Still

As she sat back in the examination chair, she clumsily stuck her clutch inside her hat instead of her pocket wondering to herself, “Why doesn’t he ever ask me to hang my coat? How rude and how uncomfortable.” The doctor shuffled about in the office staring into a manila folder and mumbled to his patient, “Okay… how is it going?” “The treatment?” she asked. “Yes,” he responded curtly, “the treatment.” “Well, it’s going well, but I think my pink eye is gone now, doctor. Do you think it at all possible for me to put my contacts back on?” She blurted anxiously while twisting the cord of her clutch in her hand, hoping for some kind of retribution for having been a steady and obedient patient and keeping her glasses on for so long. Even administering the treatment which ran back in to her throat and made it taste like she’d been sucking on copper pennies all day. The doctor sat in the stool across from her and slid over to the slit lamp and moved it into position. “Scoot,” he said briefly, as he positioned the device directly in front of her. “Scoot…” she thought, “why can’t he just adjust it so that I can sit like a regular human being?” She slid to the edge of the chair and placed her head awkwardly in the chin rest and pressed her forhead against the restraint.

“Let’s see, ” the doctor said to his patient. “Yes, let’s…” the patient thought, “I can’t wait to take these stupid glasses off.” Remembering how the first day he asked her to wear them during the treatment, she walked through the streets with her head all the way down, she quietly hoped that he would vindicate her today. She stared at the top of his right ear while he slid the bright white lamp back and forth to examine her right cornea. “Mmm hmmm…” he mumbled as he scrutinized his dirty work. Little did she know that the treatment that he was administering to her was actually boring a hole through the back of her eye socket wall into the cranial area and down her esophagus. “This will be the perfect place for master to incubate,” the doctor thought with almost giddy anticipation. “Um… doc?” the patient muttered when the light stayed focused on one place for to long. “…ahem… yes. Yes, it’s looking much better. Much better,” the doctor stuttered. “Sooooo… I can put my contacts back on then?” she asked anxiously. “NO!… I mean… not yet,” he blurted, “the treatment is not done. Continue until Tuesday and come back and see me again.” He can’t be serious, she thought as she rolled her eyes and slouched into the chair with defiance. “It’s imperative that you continue. It’s for your good and the good of everyone around you,” he rationalized. It will be good when master has dominion over all of mankind and your sniveling people will be servants in the great glass mines of the universe. Mining and sanding down glass for oculars in every galaxy. And I will rule by his side and you’ll be helpless. All the HMOs everywhere will fall to their knees, he thought to himself.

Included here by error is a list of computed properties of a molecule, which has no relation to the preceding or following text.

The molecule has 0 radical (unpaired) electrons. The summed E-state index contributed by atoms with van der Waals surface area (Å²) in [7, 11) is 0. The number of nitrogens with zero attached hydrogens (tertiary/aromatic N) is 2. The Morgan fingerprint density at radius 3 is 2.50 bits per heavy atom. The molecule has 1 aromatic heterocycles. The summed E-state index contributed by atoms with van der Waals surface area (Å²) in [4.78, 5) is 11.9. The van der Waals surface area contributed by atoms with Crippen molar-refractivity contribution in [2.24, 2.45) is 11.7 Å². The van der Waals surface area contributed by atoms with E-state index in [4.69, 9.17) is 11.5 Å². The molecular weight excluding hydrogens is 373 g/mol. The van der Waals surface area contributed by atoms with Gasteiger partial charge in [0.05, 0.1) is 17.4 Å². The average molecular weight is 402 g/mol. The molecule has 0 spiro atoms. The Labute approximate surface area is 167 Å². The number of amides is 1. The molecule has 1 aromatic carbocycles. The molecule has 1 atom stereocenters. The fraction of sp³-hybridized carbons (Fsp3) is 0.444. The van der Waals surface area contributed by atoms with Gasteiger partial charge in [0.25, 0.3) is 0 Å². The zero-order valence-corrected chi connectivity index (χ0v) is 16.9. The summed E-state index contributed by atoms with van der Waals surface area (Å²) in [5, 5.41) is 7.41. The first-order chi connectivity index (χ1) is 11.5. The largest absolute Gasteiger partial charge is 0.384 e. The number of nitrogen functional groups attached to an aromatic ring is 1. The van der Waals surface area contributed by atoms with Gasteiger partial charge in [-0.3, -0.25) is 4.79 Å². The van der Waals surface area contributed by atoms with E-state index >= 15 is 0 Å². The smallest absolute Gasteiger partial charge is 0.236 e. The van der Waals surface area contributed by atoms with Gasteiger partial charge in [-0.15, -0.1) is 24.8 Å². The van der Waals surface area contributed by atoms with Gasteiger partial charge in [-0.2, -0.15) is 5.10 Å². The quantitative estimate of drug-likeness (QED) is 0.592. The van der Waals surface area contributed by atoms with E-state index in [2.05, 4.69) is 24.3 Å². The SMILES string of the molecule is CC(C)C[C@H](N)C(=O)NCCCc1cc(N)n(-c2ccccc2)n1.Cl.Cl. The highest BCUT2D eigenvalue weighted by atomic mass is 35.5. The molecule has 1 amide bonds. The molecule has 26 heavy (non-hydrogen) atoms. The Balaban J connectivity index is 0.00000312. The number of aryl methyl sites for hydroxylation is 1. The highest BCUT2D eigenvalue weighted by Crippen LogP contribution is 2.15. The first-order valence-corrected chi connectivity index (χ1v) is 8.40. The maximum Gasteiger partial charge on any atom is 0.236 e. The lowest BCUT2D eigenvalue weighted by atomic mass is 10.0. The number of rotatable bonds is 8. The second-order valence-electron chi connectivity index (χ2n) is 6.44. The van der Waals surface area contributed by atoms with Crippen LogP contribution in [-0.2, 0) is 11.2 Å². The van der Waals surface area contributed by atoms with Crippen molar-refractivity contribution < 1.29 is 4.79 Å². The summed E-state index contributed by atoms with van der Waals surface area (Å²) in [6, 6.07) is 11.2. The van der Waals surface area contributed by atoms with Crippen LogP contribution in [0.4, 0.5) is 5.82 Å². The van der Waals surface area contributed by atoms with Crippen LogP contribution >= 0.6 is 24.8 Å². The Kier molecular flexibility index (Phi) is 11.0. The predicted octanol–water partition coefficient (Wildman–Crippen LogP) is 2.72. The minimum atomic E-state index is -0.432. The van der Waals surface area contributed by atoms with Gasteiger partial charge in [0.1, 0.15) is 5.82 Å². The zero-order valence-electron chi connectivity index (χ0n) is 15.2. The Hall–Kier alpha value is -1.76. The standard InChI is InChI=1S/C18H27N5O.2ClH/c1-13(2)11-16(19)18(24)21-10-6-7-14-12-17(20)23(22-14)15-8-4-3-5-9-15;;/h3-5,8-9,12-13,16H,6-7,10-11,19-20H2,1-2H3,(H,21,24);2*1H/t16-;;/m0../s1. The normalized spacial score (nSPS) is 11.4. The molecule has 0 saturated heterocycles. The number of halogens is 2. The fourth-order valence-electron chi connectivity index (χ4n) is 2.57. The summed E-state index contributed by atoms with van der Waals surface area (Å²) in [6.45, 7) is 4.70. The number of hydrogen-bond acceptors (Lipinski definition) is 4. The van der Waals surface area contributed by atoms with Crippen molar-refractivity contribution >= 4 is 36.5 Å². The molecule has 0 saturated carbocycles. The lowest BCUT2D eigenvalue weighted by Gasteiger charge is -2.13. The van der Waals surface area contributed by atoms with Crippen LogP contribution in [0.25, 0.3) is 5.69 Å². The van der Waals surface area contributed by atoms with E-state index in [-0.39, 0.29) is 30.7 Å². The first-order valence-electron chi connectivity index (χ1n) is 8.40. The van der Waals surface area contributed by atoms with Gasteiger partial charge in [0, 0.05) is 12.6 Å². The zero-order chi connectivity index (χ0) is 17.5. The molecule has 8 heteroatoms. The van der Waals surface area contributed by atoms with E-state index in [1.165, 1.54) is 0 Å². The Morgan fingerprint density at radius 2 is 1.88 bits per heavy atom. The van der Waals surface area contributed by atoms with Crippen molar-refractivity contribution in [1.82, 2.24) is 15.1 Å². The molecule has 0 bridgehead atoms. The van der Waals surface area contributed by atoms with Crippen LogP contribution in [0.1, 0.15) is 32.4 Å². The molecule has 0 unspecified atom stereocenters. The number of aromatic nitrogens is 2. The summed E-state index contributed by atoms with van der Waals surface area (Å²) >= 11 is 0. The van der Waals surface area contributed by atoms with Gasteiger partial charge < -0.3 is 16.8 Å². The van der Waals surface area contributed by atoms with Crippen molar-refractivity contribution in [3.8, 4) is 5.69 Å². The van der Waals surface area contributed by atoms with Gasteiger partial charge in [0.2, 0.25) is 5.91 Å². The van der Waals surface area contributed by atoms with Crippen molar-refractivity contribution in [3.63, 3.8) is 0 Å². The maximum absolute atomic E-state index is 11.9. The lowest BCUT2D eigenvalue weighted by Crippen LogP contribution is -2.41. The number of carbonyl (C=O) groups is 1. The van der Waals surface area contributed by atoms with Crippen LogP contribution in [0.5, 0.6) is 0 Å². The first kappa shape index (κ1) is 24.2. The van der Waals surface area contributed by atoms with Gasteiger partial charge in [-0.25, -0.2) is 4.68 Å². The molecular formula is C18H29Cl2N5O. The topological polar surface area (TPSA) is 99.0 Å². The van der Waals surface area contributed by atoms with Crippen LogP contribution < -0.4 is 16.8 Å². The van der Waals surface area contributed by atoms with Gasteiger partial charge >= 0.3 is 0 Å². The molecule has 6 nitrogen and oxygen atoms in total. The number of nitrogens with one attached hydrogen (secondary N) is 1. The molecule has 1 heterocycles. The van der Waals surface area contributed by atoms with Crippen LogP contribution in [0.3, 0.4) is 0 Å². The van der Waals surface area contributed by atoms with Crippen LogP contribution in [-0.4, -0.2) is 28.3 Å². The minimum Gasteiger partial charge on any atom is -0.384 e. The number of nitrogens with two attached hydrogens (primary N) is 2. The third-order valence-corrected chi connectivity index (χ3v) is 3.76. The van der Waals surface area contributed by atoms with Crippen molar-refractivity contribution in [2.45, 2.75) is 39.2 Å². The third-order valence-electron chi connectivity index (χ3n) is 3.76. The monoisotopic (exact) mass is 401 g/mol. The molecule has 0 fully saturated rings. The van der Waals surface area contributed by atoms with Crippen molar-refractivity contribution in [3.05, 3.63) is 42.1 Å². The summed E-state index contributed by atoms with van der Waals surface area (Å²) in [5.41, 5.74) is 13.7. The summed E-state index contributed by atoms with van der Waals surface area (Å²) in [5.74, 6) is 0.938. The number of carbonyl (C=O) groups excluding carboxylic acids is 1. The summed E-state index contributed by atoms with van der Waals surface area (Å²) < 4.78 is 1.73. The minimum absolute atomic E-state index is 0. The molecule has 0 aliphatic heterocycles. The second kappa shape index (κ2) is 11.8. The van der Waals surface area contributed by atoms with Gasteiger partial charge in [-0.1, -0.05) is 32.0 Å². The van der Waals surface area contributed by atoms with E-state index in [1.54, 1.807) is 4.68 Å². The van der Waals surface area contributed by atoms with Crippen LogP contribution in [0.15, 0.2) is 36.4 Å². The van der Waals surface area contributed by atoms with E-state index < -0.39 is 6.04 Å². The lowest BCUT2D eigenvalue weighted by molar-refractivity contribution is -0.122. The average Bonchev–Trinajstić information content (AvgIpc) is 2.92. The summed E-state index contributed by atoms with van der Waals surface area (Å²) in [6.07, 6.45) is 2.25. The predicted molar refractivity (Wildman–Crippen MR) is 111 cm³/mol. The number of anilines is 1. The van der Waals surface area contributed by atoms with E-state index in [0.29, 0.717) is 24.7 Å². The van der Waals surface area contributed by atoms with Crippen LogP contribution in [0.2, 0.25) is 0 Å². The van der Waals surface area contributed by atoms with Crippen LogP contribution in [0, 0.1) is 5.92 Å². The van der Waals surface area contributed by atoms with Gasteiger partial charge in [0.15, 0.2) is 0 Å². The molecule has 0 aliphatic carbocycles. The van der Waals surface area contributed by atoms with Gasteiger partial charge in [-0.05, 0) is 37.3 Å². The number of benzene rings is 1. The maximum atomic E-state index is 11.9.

“But doc… maybe you don’t understand how much I want to put my contacts back on,” the patient whined. “Yes… yes I do. But you have to get all the way better first,” he consoled. “Well, then maybe you don’t understand how much I HATE my glasses, doc!!” she spat. “You wouldn’t hate them so much if you had 5 or 6 pairs to choose from, ” he said with a fire in his eyes that she’d never seen before. It’s then she realized his intention.

Capitalist pig.

I just want to stop wearing these frikkin glasses *SIGH*

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